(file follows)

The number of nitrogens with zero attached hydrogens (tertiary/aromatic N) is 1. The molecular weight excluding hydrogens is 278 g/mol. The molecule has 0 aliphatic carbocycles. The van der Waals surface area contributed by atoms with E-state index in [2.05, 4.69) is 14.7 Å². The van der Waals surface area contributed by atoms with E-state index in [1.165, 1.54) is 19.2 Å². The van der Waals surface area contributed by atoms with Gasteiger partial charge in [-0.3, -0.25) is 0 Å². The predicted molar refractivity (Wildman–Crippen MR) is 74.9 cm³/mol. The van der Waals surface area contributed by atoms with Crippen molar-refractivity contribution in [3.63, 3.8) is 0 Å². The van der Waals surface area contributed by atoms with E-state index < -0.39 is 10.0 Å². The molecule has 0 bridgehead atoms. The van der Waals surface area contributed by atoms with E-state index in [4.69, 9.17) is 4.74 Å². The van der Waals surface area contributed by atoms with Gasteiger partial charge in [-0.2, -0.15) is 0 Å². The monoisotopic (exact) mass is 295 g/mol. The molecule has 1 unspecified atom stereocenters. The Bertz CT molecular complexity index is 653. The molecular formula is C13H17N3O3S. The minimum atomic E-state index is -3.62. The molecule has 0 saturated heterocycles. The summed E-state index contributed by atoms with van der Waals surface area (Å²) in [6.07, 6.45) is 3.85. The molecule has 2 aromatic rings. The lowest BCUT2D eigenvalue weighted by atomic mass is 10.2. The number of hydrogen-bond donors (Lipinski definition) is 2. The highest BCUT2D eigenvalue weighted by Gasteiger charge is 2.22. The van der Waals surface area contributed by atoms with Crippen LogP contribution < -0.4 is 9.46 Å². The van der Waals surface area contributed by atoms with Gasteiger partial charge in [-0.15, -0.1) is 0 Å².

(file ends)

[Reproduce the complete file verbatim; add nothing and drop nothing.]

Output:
The number of nitrogens with zero attached hydrogens (tertiary/aromatic N) is 1. The molecular weight excluding hydrogens is 278 g/mol. The molecule has 0 aliphatic carbocycles. The van der Waals surface area contributed by atoms with E-state index in [2.05, 4.69) is 14.7 Å². The van der Waals surface area contributed by atoms with E-state index in [1.165, 1.54) is 19.2 Å². The van der Waals surface area contributed by atoms with Gasteiger partial charge in [-0.3, -0.25) is 0 Å². The predicted molar refractivity (Wildman–Crippen MR) is 74.9 cm³/mol. The van der Waals surface area contributed by atoms with Crippen molar-refractivity contribution in [3.63, 3.8) is 0 Å². The van der Waals surface area contributed by atoms with E-state index < -0.39 is 10.0 Å². The molecule has 0 bridgehead atoms. The van der Waals surface area contributed by atoms with E-state index in [4.69, 9.17) is 4.74 Å². The van der Waals surface area contributed by atoms with Gasteiger partial charge in [-0.2, -0.15) is 0 Å². The monoisotopic (exact) mass is 295 g/mol. The molecule has 1 unspecified atom stereocenters. The Bertz CT molecular complexity index is 653. The molecular formula is C13H17N3O3S. The minimum atomic E-state index is -3.62. The molecule has 0 saturated heterocycles. The summed E-state index contributed by atoms with van der Waals surface area (Å²) in [6.07, 6.45) is 3.85. The molecule has 2 aromatic rings. The lowest BCUT2D eigenvalue weighted by atomic mass is 10.2. The number of hydrogen-bond donors (Lipinski definition) is 2. The highest BCUT2D eigenvalue weighted by Gasteiger charge is 2.22. The van der Waals surface area contributed by atoms with Crippen LogP contribution < -0.4 is 9.46 Å². The van der Waals surface area contributed by atoms with Gasteiger partial charge in [-0.15, -0.1) is 0 Å².